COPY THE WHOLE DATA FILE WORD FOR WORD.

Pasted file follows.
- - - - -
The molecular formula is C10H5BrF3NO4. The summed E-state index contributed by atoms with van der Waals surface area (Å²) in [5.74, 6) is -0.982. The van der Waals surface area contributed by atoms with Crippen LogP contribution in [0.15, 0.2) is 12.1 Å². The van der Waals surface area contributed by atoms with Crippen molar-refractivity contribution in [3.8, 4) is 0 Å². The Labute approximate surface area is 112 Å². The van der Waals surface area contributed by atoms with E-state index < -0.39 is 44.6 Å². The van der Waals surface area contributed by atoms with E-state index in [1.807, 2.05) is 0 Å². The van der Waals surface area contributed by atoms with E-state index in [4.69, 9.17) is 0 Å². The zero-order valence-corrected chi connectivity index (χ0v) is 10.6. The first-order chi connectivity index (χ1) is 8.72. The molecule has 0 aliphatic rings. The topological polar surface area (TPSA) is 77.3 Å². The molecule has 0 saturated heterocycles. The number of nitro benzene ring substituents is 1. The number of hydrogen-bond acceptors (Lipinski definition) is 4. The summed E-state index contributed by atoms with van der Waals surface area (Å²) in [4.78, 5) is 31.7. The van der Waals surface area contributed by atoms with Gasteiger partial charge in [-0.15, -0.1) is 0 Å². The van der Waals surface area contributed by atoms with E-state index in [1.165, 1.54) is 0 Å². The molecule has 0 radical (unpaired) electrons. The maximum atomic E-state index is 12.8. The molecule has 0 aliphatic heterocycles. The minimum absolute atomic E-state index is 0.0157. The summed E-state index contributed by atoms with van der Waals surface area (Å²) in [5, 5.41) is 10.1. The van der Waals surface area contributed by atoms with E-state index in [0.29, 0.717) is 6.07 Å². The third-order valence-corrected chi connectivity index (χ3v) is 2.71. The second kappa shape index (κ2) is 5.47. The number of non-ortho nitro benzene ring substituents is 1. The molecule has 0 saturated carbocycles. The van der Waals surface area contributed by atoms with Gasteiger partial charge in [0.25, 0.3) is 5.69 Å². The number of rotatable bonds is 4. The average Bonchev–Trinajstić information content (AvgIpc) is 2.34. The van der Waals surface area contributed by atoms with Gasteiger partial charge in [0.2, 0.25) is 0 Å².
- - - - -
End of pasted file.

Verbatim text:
The molecular formula is C10H5BrF3NO4. The summed E-state index contributed by atoms with van der Waals surface area (Å²) in [5.74, 6) is -0.982. The van der Waals surface area contributed by atoms with Crippen LogP contribution in [0.15, 0.2) is 12.1 Å². The van der Waals surface area contributed by atoms with Crippen molar-refractivity contribution in [3.8, 4) is 0 Å². The Labute approximate surface area is 112 Å². The van der Waals surface area contributed by atoms with E-state index < -0.39 is 44.6 Å². The van der Waals surface area contributed by atoms with E-state index in [1.807, 2.05) is 0 Å². The van der Waals surface area contributed by atoms with E-state index in [4.69, 9.17) is 0 Å². The zero-order valence-corrected chi connectivity index (χ0v) is 10.6. The first-order chi connectivity index (χ1) is 8.72. The molecule has 0 aliphatic rings. The topological polar surface area (TPSA) is 77.3 Å². The molecule has 0 saturated heterocycles. The number of nitro benzene ring substituents is 1. The number of hydrogen-bond acceptors (Lipinski definition) is 4. The summed E-state index contributed by atoms with van der Waals surface area (Å²) in [4.78, 5) is 31.7. The van der Waals surface area contributed by atoms with Gasteiger partial charge in [-0.15, -0.1) is 0 Å². The van der Waals surface area contributed by atoms with E-state index in [1.165, 1.54) is 0 Å². The molecule has 0 radical (unpaired) electrons. The maximum atomic E-state index is 12.8. The molecule has 0 aliphatic heterocycles. The minimum absolute atomic E-state index is 0.0157. The summed E-state index contributed by atoms with van der Waals surface area (Å²) in [5, 5.41) is 10.1. The van der Waals surface area contributed by atoms with E-state index in [0.29, 0.717) is 6.07 Å². The third-order valence-corrected chi connectivity index (χ3v) is 2.71. The second kappa shape index (κ2) is 5.47. The number of non-ortho nitro benzene ring substituents is 1. The molecule has 0 saturated carbocycles. The van der Waals surface area contributed by atoms with Gasteiger partial charge in [0.25, 0.3) is 5.69 Å². The number of rotatable bonds is 4. The average Bonchev–Trinajstić information content (AvgIpc) is 2.34. The van der Waals surface area contributed by atoms with Gasteiger partial charge in [0.2, 0.25) is 0 Å².